The predicted behavioral patterns 48 and 50 may further be analyzed using one or more additional predictive models 44 and 46 and these analyzed patterns may further be aggregated in a selected manner, to predict the financial health 68 of the business entity. In a particular example, aggregated behavioral patterns 54 and 56 may be generated by further analyzing the predicted behavioral patterns 48, 50 and 52 using one or more additional predictive models 44 and 46 that implement one or more predictive modeling techniques. For example, the behavioral patterns 48 and 50 may further be used as input parameters into one or more additional predictive models 44 and 46 to generate one or more aggregated business behavioral patterns 54 and 56. Further, the results/behavioral patterns from the various predictive models may be aggregated in an orthogonal way. In one example, the behavioral patterns from a predicted model that uses decision trees may be used as an input in predictive models that use logistic classifiers and survival analysis to further analyze the behavioral patterns. In another example, a predictive model that uses a logistic regression classifier to predict a behavioral pattern that represents “non-default companies” over a period of two years may be aggregated with another predictive model that uses a logistic regression classifier to predict a behavioral pattern that represents “default companies” over a period of one year, to represent a set of companies/business entities that will default over the one year period. In another example, a behavioral pattern indicative of a business entity not defaulting over a period of eight quarters may be combined with a behavioral pattern indicative of the business entity defaulting over a period four quarters to determine the overall financial health of the business entity, wherein the financial health of the business entity is indicative of a behavioral pattern exhibited by the business entity over a period of six months to two years. In yet another example, predictive models with similar behavioral patterns may be aggregated across predictive modeling techniques and/or across time to determine a more accurate behavioral pattern, indicative of the financial health of the business entity. For example, one or more behavioral patterns indicative of credit scores may be derived using two different predictive modeling techniques and these patterns may be combined to determine an aggregated behavioral pattern indicative of the overall credit risk associated with the business entity. The particular examples described above are for illustrative purposes only, and are not meant to limit other types of examples and/or combinations of predictive modeling techniques that may be utilized by the dynamic prediction modeling system 29 in the prediction of the financial health of the business entity.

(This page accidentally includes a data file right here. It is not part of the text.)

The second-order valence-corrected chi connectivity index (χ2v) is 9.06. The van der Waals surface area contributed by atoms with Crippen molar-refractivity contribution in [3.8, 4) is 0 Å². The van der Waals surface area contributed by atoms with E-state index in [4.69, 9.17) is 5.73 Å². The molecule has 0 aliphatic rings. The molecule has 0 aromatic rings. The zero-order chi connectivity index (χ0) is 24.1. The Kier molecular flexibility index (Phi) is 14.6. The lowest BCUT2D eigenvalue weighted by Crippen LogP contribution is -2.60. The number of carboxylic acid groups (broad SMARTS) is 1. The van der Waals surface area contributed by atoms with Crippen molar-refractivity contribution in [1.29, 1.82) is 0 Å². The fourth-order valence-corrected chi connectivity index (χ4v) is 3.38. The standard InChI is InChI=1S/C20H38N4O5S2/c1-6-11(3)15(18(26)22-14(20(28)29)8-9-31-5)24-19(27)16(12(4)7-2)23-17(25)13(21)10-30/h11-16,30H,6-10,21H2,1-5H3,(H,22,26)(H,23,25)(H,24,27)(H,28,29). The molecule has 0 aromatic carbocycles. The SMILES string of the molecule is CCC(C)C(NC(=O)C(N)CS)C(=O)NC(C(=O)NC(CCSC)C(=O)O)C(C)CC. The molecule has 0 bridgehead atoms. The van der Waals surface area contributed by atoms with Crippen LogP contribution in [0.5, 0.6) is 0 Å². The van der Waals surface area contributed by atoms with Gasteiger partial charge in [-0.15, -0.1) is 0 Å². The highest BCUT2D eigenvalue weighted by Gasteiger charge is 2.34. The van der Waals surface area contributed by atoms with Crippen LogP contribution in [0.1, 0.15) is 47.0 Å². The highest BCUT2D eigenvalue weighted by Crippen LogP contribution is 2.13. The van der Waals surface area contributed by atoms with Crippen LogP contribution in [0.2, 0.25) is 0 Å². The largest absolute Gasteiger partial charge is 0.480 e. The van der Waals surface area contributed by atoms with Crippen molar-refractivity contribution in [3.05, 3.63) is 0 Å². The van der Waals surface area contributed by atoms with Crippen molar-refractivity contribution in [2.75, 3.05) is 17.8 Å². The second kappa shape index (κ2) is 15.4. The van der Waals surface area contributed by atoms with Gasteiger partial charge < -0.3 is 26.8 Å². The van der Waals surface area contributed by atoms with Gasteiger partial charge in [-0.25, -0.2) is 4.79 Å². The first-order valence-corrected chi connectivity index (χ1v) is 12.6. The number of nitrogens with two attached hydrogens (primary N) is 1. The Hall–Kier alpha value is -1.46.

• [0022]